The Catcher in the Bulgur?

Coming of Age Story Witnesses Tribulations of Growing up Arab American in Brooklyn
D.W. Aossey
On the left, author Paul Aziz Zarou.

Arab Boy Delivered
By Paul Aziz Zarou
Cune Press, 2022
Coming of age stories can be tricky. In no other genre do authors willingly stick out their necks, relying on a single, flawed adolescent to heroically carry the day. No clever plot twist can save our young protagonists if they’re not up to the task; no quirky sidekicks or kinky lovers can plaster over the holes. The vulnerability of a Holden Caulfield, the dimwitted charm of a Forrest Gump, or even the precocious morality of a Kevin Arnold was always destined to shine. And then we have Michael Haddad, the teenager at the center of “Arab Boy Delivered” by author Michael Aziz Zarou.
It’s the early 1960s. A Palestinian family takes over a neighborhood grocery store in an Italian part of Brooklyn, where working-class residents pop in and out for bread, milk, beer, and cigarettes. They’re mild to outright discriminatory against Arabs. “Camel jockey assholes, go back to the desert!” comes up more than once; vandalism and other mischief loom. The police have little help. Michael, the young son of old country proprietors Aziz and Jamila Haddad, searches his parent’s worried expressions and philosophizes. He listens to 60s music and goes through his coming-of-age routine, seeming more grown-up than he should be. He looks at himself in the mirror and thinks. 
The Haddads hang in there. Michael’s a little older. Neighborhood bullies steal beer and try to intimidate him as he helps in the store and makes his deliveries. Women and girls come around. Michael’s father eventually has an affair with a nice-looking nurse named Shelly. There’s Angela, who Michael makes out with a couple of times until her racist father finds out. There’s Maria/Nancy, a nerdy girl from the neighborhood with whom Michael eventually gets involved.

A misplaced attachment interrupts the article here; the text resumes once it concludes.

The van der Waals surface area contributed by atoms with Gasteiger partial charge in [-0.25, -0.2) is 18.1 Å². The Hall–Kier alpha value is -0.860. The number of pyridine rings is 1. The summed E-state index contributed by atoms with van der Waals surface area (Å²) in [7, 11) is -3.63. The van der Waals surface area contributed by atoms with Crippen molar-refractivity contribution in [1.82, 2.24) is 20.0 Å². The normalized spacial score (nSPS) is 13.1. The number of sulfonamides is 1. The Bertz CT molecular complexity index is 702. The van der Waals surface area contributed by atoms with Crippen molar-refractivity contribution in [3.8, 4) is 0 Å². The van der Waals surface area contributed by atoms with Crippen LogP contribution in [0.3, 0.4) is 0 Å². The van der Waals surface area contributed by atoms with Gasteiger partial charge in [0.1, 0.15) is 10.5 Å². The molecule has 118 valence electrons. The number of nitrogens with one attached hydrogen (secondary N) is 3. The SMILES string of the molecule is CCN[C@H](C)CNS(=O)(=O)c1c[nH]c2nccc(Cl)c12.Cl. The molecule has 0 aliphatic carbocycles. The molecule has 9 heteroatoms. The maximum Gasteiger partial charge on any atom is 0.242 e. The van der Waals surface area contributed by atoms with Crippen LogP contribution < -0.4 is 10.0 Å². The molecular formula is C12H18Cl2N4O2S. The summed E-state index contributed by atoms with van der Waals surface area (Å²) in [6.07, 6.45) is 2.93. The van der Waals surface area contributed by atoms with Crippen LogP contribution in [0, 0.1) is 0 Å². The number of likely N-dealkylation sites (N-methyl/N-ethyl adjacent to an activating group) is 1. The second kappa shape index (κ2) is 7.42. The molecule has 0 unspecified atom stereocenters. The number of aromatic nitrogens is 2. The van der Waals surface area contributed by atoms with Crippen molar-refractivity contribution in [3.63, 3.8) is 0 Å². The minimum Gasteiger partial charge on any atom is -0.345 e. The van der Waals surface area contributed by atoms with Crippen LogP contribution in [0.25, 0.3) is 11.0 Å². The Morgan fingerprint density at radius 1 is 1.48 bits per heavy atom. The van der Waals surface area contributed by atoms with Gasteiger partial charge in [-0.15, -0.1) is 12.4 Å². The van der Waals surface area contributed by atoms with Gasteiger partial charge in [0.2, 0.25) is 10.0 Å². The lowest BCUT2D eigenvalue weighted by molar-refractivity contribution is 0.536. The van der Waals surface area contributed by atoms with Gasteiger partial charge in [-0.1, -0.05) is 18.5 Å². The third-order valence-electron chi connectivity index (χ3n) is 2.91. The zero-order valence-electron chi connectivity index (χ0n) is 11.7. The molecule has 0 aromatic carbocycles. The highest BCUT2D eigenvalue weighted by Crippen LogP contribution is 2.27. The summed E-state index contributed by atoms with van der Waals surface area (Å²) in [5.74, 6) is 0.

As the Vietnam War heats up, it drafted some of the neighborhood boys. One is killed in action, and another becomes a junky. An Arab assassinates RFK, which doesn’t help the Haddads much. Body parts are exposed, which sometimes helps, but the high is only temporary. But the bigger problem is the meandering storyline. Michael thinks harder, obsesses over his doomed relationship with an anti-war college girl Nancy and listens to more 60s music.
The story peaks when Jamila is killed in a stick-up at the store, but Michael and his father handle the situation with an indifference that barely registers. Michael finally wraps things up by having an affair with his married cousin, Yvonne, whose husband, Fareed (aka Freddy), is also Michael’s cousin. Of course, Michael isn’t overly concerned about this either, but reluctantly ends it so “others don’t get hurt.” Surprise! Yvonne breaks out of her traditional shell and insists they carry on, anyway. So, they do. Michael graduates high school and gets ready for college, and the past disappears in the rear-view mirror.
Overall, “Arab Boy Delivered” is a decent effort. For all of Michael Haddad’s observations and introspection, he simply was not a sympathetic character. He was too much of a Stoic to get picked on, too fortunate for females. He didn’t seem very upset about his mother’s murder and casually skirted Vietnam on a college deferral. There were no cracks in the veneer, no flaws that could collapse the whole mess without warning, and, hence, there was no fundamental transformation to be made - which is the entire point of a coming-of-age story in the first place.
In “Arab Boy Delivered,” perhaps the author could be given credit for showing us another slice of the Arab American experience. But the story was supposed to be about Michael, and vulnerability, charm, and morally precociousness were somewhat lacking.
Copyright © 2022 by Al Jadid